How to Protect Your Bluestone Pavers from Damage?

bluestone

Bluestone is a beautiful material which never goes out of fashion. It’s one of the most popular options on the market, due to its aesthetic appeal, durability and easy maintenance. Whether you’re using the stone for a patio or a walkway, if you want to protect your bluestone pavers from damage and breakage, read on. We’ve compiled a list of our top protection tips, so you can keep your pavers looking beautiful well into the future. 

Cleaning

While bluestone is one of the most attractive options on the market, it has very porous surface – making it susceptible to stains. Keeping them generally clean and well cared for will go a long way to protecting your bluestone pavers and preventing damage from occurring. Give the pavers a wipe down with a soft dry cloth every couple of days to keep dust and dirt from building up. Once a month you should use a few drops of mild dishwashing liquid and warm water to mop the stones. Take note of the cleaning products you use – if they’re too strong you may be doing further damage and altering the composition of the stones surface.

Sealing

Sealing your tiles will help protect your bluestone pavers from stains and general wear and tear, so it should be completed very soon after laying. With a paint roller, apply your sealer to the pavers – a visible liquid layer should sit atop the stones for at least 30 seconds before absorbing. Leave it to penetrate for 10 minutes, and then use a squeegee to remove the excess, or scrape it over to an unsealed area to avoid wastage. After half an hour you can apply a second layer if you’d like or as per the instructions on your product. Once you’ve completed the steps again, use a dry cloth to remove any residue. After six hours you can walk on the area, but try to keep it dry for at least 12 hours.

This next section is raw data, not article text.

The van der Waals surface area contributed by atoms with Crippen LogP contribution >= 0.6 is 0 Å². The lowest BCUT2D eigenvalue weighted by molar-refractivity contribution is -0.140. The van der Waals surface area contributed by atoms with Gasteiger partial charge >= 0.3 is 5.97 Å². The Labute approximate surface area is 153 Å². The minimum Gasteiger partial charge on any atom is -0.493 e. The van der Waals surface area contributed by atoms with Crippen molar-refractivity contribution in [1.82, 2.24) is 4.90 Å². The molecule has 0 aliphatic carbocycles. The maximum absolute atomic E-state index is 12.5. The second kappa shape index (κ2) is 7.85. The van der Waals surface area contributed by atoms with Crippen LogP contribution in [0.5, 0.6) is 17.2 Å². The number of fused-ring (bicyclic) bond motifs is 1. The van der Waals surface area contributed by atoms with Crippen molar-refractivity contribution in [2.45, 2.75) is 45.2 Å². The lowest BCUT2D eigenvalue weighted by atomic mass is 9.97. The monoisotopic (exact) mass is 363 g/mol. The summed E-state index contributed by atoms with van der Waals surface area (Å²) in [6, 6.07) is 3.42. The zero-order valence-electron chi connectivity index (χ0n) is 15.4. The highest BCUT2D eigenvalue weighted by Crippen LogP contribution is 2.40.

Organic Stain Removal

Occasionally you’ll find that your stones need a bit more than general cleaning to keep them looking their best. Organic stains, like those caused by decaying leaves, will often be bleached away by the sun. If you want to give them an extra hand leaving, then an ammonia and hydrogen peroxide solution can be used. For stains caused by mildew or algae growth, mix water with either ammonia, bleach or hydrogen peroxide (choose only one chemical – don’t mix them).

Petrol Stain Removal

Petrol and oil are slightly harder to remove from your pavers than organic matter, and there are a number of ways you can go about it. The most common is with a dishwashing liquid and warm water solution. For fresh oil stains, try using cat litter to draw it out from your stones and let it sit for a few hours. If you like this idea but your stain is older, lime and kerosene can have the same effect – plus it helps remove the smell as well. One surprising method that often doesn’t work is actually oil degreaser. This is because it’s designed for fresh oil (which your stain might not be) and non-absorbent surfaces (which your bluestone pavers definitely aren’t). If you decide to try this, pour the degreaser onto the surface and let it sit for 20 minutes before spraying it away with the garden hose, or using more warm water and dish soap on top.

Though these stones are incredibly beautiful, they do need fairly constant attention to keep them from becoming damaged. However, by following the steps we’ve outlined in this guide, you should find it easy to protect your bluestone pavers. If you want more specific help or professional advice, contact your local experts.